Breaking apart the GPO Modification Process and Using SCOM to Detect GPO Changes – Part 2

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Part 1 is here.  In it, I covered monitoring for GPO changes or the creation of new GPOs.  As I learned when working through this, deleting and unlinking GPOs were a bit more difficult to track.

For my first test, I decided to remove an old GPO from my environment, and to my surprise, there was no alert. I checked my domain controller logs for 5141 events as well, and that confirmed what SCOM was telling me:  none were generated.  I went back and checked my various audit policies, and these were also set correctly.  After some digging, I made this little discovery.  5141 events are not turned on by default, you need to add the ‘delete’ SACL to the advanced auditing tab for your security group that can delete GPOs.  This can be done at the root domain level using Active Directory Users and Computers, but if you have not explicitly turned this on, it will not work.  It must also be done against the context of users who have the rights to modify a GPO.  In my case, I assigned it to the domain administrators group, but if there are users who can modify GPOs who are not members of this group, then no 5141 will be generated. Tracking this will involving knowing which groups can make changes to GPOs.


Once I got this turned on, I was able to generate 5141 events when I deleted a GPO, but I was still not seeing alerts in SCOM.  As it turns out, this too is a function of the way 5141 events are generated in Windows.  The ObjectClass value that we are capturing looks for groupPolicyContainer.  The value of this parameter, however, is ‘container’.  The Windows team switched it up on us unfortunately.  This happened for two of the three 5141 events that were generated.  The third one, however, uses the correct parameter.  Looking at the XML, I see why it wasn’t collected, as it looks like 5141s are being excluded.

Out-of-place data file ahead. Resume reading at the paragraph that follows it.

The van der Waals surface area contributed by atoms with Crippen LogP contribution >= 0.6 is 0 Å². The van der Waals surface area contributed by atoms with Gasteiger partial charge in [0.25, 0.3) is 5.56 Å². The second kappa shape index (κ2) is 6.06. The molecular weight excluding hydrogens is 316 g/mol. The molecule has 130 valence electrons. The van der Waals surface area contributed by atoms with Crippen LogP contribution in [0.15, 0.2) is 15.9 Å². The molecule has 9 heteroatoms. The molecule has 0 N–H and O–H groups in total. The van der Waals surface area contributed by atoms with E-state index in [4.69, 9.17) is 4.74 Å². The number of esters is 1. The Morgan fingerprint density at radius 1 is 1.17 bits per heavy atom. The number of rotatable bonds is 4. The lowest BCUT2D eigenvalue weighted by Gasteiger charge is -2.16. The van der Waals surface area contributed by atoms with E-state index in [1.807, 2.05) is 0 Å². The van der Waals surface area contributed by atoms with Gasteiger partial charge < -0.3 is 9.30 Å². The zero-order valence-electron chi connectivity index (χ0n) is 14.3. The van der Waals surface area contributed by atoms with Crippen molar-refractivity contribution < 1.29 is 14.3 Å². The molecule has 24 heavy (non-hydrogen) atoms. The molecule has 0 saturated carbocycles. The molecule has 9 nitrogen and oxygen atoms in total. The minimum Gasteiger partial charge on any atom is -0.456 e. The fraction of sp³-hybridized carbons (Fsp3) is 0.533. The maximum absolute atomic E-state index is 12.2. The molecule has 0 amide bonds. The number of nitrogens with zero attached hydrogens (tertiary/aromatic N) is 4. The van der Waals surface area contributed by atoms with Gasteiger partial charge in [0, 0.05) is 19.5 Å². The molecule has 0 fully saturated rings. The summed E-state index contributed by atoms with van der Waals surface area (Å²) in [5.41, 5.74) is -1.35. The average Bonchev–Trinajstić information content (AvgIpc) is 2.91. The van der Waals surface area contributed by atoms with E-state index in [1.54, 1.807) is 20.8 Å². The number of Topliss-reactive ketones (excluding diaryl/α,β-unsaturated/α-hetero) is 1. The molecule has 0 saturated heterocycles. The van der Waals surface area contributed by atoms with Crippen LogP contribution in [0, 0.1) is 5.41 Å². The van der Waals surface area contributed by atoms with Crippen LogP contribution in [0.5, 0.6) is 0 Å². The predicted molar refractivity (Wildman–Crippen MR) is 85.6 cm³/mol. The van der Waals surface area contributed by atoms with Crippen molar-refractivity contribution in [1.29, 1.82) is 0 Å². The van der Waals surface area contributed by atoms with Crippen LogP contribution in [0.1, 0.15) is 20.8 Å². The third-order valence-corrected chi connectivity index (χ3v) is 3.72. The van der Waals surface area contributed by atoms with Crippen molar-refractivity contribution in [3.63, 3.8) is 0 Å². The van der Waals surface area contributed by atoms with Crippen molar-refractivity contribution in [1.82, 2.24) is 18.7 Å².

I’m guessing this was an oversight, likely for testing purposes, but not cleaned out of the solution when presented.  Correcting that, however, brings us back to SCOM generating an alert for a PowerShell script failing to run due to differences in the parameterization of the event.  That’s not a big deal, but for the purposes of my security management pack, I’d rather generate an alert specifically targeting GPO deletion.  Since this is a singular event, I can use the same parameters for an alert generating rule, with a description that allows me to notify the users that a GPO was removed.  It doesn’t tell you the exact GPO, but it does tell you who did it, allowing for a security monitor to confirm.

Linking and unlinking GPOs does not behave as desired.  This event generates two 5136 events, so I’d hope the correlation script gets them, but it does not.  The reason is the same as what we saw when we deleted a GPO.  The ObjectClass changes for these 5136 events.  Linking and unlinking a GPO changes that parameter to domainDNS.  As such, the script as designed does not collect that information.  That is easy enough to correct.  In this case, correcting it should not add additional noise.  I simply added an <Or> expression to collect both domainDNS as well as grouppolicyContainer for that parameter.  Now that the script collects both, a GPO change alert is generated when a GPO is linked as well as unlinked.

There does appear to be a draw back here as well:  namely the GPO Name and GUID are blank.  Turning on debug for the script, I can see why.  The object DN is not the same in the 5136 event generated by linking/unlinking as it is when a 5136 that tracks GPO change.  There’s no GUID present, just the domain name. As such, the script is failing because it “cannot index into a null array.”


Even with the failure, the results we get are acceptable. I can see that a changed happened and who made it.  At this point, we can reach out to the individual and confirm the change, at which point we can close the alert.